Land has been left parched by a lack of wet weather but heavy downpours hit various parts of the country on Tuesday and Wednesday, bringing an end to the dry conditions.
The heavy slow-moving showers had led the Met Office to issue an amber thunderstorm warning covering most of the south east of England, including parts of London, on Wednesday.
A yellow thunderstorm warning was also in place for the east of England, London and the south east plus the south west.
The sudden downpours flooded some of London’s transport stations and streets, and brought England’s Test match at Lord’s cricket ground against South Africa to an early close.
Some shops and platforms at central London’s busy Victoria Station were forced to close for a period after flooding at the main entrance left large volumes of water running down a slope leading towards the eastern concourse.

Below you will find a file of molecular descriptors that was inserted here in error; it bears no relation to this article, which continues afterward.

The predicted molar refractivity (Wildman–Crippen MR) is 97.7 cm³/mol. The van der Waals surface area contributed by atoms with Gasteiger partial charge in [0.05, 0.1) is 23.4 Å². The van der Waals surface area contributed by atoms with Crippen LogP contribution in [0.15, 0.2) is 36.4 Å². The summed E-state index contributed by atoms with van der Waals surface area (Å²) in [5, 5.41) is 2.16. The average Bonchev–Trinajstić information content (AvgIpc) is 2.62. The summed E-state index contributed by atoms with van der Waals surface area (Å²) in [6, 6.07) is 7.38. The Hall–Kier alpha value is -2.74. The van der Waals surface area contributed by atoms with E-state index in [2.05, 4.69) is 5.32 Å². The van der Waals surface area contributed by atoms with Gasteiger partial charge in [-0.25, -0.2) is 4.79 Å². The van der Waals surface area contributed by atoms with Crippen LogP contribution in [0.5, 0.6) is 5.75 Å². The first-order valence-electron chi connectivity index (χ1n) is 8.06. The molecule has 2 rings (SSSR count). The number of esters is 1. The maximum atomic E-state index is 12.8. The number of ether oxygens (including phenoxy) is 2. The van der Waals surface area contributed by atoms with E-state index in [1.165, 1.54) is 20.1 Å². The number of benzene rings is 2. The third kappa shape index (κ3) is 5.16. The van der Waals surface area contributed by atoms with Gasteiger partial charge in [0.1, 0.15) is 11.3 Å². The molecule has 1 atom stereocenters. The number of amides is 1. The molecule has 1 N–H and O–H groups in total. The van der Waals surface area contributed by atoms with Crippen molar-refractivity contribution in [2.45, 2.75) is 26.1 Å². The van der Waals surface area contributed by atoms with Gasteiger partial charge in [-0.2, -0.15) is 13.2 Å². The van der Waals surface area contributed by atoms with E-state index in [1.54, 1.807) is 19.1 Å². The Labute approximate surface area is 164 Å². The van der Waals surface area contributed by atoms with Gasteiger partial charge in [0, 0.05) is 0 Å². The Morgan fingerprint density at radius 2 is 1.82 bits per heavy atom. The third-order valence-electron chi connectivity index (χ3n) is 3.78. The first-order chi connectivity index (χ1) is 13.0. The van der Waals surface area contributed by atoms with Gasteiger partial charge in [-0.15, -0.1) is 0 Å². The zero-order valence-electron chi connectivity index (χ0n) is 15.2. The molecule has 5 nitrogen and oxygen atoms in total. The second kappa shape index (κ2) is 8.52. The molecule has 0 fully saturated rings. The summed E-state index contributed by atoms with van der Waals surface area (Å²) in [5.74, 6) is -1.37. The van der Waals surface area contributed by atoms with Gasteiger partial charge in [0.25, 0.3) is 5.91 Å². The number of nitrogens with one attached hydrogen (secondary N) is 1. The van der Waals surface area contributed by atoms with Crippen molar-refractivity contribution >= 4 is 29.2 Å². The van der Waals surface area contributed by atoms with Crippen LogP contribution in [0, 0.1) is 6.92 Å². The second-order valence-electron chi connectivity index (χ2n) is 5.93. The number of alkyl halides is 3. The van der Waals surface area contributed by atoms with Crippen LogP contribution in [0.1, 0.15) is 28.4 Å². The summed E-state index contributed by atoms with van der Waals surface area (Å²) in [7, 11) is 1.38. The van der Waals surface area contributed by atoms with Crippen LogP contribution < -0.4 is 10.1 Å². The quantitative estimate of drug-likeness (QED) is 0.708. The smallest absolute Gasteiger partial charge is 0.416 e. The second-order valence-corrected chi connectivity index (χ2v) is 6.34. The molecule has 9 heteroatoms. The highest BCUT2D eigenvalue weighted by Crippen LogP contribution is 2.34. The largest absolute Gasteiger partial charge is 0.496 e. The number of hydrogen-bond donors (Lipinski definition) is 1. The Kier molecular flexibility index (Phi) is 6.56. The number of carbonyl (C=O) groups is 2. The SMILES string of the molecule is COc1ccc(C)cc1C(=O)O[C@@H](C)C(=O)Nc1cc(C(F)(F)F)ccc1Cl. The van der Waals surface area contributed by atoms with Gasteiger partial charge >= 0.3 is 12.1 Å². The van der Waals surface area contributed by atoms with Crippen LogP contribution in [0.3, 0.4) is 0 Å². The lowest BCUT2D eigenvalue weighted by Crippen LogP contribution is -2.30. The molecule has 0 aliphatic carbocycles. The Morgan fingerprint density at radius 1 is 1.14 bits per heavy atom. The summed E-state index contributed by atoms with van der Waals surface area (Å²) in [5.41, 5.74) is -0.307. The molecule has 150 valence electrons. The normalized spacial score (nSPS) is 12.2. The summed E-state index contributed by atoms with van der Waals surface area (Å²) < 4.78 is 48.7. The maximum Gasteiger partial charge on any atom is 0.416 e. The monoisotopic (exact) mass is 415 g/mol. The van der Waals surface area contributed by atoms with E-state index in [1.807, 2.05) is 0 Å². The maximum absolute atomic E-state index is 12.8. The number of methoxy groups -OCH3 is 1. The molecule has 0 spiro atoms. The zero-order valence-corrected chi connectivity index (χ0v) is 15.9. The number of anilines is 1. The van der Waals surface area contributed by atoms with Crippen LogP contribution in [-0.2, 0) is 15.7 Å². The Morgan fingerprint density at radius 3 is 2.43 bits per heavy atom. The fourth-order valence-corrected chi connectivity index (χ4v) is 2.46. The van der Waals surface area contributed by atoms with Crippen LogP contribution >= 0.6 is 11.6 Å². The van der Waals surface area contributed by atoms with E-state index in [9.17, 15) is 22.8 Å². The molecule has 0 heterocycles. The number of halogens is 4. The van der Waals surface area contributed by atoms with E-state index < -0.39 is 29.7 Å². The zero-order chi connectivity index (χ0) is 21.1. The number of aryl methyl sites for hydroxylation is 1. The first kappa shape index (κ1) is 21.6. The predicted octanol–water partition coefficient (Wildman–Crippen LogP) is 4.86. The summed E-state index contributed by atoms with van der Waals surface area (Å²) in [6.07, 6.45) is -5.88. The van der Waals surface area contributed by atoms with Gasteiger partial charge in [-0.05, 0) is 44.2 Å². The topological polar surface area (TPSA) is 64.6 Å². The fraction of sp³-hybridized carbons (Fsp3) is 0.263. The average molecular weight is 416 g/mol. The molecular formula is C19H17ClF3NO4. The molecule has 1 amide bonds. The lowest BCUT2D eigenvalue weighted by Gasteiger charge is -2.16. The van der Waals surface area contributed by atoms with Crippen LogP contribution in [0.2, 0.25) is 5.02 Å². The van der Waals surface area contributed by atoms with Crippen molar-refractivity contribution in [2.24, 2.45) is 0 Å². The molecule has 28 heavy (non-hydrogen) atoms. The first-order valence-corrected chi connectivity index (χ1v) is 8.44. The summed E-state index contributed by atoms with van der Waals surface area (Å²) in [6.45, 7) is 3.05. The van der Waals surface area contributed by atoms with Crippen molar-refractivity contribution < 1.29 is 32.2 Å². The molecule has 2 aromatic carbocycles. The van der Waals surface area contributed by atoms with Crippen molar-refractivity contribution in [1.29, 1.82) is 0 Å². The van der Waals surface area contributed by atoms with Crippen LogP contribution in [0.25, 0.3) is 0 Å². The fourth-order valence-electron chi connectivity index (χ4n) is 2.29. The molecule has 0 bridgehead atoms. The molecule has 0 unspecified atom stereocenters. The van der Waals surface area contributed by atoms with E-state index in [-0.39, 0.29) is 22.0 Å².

The Almeida theatre in Islington, north London, also had to cancel a matinee performance as water leaked through the roof.
Footage from the venue, posted on social media, showed audience members evacuating after the opening hour of Peter Morgan’s new play Patriots.
The heaviest downpours on Tuesday were at Spadeadam in Cumbria, with 25.4mm of rain, and in Trengwainton House, Cornwall, with 18.4mm, the Met Office said.
Footage and photos shared to social media showed torrential rain and floodwater sweeping through towns across southern England and Wales, including Newquay in Cornwall, Bishop’s Tawton in Devon, Haywards Heath in West Sussex, Port Talbot in south-west Wales, and Bridport in Dorset.
One Twitter user shared a video of floodwater in Newquay, writing: “I’ve never seen rain like this. Our road is flooding #Newquay.”
Another Twitter user in Bishop’s Tawton, north Devon, said: “(F)lash flooding causing use of sandbags to prevent water in house, despite recent flood work by @EnvAgency urgent need for solutions.”
Lingering showers could hit parts of the UK on Thursday, with the Met Office issuing a yellow thunderstorm warning across parts of Kent, in south east England, for the first half of the day.